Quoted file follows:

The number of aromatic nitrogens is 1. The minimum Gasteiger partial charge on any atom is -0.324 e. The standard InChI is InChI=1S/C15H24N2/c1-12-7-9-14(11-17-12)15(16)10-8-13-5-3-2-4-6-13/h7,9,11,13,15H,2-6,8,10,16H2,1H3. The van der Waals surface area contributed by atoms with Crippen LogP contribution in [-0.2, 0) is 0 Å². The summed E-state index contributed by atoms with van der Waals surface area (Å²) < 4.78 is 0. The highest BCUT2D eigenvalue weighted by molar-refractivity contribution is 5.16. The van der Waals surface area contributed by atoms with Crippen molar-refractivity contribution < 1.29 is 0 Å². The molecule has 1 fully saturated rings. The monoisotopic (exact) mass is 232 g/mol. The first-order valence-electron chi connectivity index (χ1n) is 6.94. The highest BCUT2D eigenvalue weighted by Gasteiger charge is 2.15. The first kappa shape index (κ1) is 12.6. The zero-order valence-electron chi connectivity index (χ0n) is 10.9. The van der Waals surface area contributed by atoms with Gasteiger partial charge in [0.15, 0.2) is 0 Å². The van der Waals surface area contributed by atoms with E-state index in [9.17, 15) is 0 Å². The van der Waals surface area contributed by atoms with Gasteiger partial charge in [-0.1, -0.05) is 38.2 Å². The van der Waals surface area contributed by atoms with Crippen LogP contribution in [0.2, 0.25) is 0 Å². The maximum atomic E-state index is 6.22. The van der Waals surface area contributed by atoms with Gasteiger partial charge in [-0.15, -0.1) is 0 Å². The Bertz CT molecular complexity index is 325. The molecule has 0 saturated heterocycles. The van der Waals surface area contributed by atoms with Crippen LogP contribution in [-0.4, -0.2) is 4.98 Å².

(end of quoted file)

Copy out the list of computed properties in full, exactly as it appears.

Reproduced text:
The number of aromatic nitrogens is 1. The minimum Gasteiger partial charge on any atom is -0.324 e. The standard InChI is InChI=1S/C15H24N2/c1-12-7-9-14(11-17-12)15(16)10-8-13-5-3-2-4-6-13/h7,9,11,13,15H,2-6,8,10,16H2,1H3. The van der Waals surface area contributed by atoms with Crippen LogP contribution in [-0.2, 0) is 0 Å². The summed E-state index contributed by atoms with van der Waals surface area (Å²) < 4.78 is 0. The highest BCUT2D eigenvalue weighted by molar-refractivity contribution is 5.16. The van der Waals surface area contributed by atoms with Crippen molar-refractivity contribution < 1.29 is 0 Å². The molecule has 1 fully saturated rings. The monoisotopic (exact) mass is 232 g/mol. The first-order valence-electron chi connectivity index (χ1n) is 6.94. The highest BCUT2D eigenvalue weighted by Gasteiger charge is 2.15. The first kappa shape index (κ1) is 12.6. The zero-order valence-electron chi connectivity index (χ0n) is 10.9. The van der Waals surface area contributed by atoms with Gasteiger partial charge in [0.15, 0.2) is 0 Å². The van der Waals surface area contributed by atoms with E-state index in [9.17, 15) is 0 Å². The van der Waals surface area contributed by atoms with Gasteiger partial charge in [-0.1, -0.05) is 38.2 Å². The van der Waals surface area contributed by atoms with Crippen LogP contribution in [0.2, 0.25) is 0 Å². The maximum atomic E-state index is 6.22. The van der Waals surface area contributed by atoms with Gasteiger partial charge in [-0.15, -0.1) is 0 Å². The Bertz CT molecular complexity index is 325. The molecule has 0 saturated heterocycles. The van der Waals surface area contributed by atoms with Crippen LogP contribution in [-0.4, -0.2) is 4.98 Å².